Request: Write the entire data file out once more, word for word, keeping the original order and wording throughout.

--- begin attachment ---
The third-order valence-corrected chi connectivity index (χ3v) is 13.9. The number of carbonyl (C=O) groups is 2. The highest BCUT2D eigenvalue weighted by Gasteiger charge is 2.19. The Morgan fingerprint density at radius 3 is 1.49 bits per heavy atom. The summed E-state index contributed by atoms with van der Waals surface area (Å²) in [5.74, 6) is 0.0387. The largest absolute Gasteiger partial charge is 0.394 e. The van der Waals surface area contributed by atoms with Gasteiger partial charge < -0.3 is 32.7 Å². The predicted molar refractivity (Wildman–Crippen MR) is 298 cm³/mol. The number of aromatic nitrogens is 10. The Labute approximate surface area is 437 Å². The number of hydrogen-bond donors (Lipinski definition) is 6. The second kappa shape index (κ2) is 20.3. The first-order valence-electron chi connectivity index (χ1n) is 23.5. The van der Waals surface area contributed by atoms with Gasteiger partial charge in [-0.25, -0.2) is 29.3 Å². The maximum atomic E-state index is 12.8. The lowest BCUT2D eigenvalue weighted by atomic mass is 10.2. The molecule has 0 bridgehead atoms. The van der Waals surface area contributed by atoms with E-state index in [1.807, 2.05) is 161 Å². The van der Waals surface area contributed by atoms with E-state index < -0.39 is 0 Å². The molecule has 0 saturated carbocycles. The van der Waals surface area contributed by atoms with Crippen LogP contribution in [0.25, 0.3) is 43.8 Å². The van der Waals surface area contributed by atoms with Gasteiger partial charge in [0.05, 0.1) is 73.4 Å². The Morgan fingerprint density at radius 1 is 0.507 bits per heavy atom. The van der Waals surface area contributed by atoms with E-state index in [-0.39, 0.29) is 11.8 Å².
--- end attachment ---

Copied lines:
The third-order valence-corrected chi connectivity index (χ3v) is 13.9. The number of carbonyl (C=O) groups is 2. The highest BCUT2D eigenvalue weighted by Gasteiger charge is 2.19. The Morgan fingerprint density at radius 3 is 1.49 bits per heavy atom. The summed E-state index contributed by atoms with van der Waals surface area (Å²) in [5.74, 6) is 0.0387. The largest absolute Gasteiger partial charge is 0.394 e. The van der Waals surface area contributed by atoms with Gasteiger partial charge < -0.3 is 32.7 Å². The predicted molar refractivity (Wildman–Crippen MR) is 298 cm³/mol. The number of aromatic nitrogens is 10. The Labute approximate surface area is 437 Å². The number of hydrogen-bond donors (Lipinski definition) is 6. The second kappa shape index (κ2) is 20.3. The first-order valence-electron chi connectivity index (χ1n) is 23.5. The van der Waals surface area contributed by atoms with Gasteiger partial charge in [-0.25, -0.2) is 29.3 Å². The maximum atomic E-state index is 12.8. The lowest BCUT2D eigenvalue weighted by atomic mass is 10.2. The molecule has 0 bridgehead atoms. The van der Waals surface area contributed by atoms with E-state index in [1.807, 2.05) is 161 Å². The van der Waals surface area contributed by atoms with E-state index < -0.39 is 0 Å². The molecule has 0 saturated carbocycles. The van der Waals surface area contributed by atoms with Crippen LogP contribution in [0.25, 0.3) is 43.8 Å². The van der Waals surface area contributed by atoms with Gasteiger partial charge in [0.05, 0.1) is 73.4 Å². The Morgan fingerprint density at radius 1 is 0.507 bits per heavy atom. The van der Waals surface area contributed by atoms with E-state index in [-0.39, 0.29) is 11.8 Å².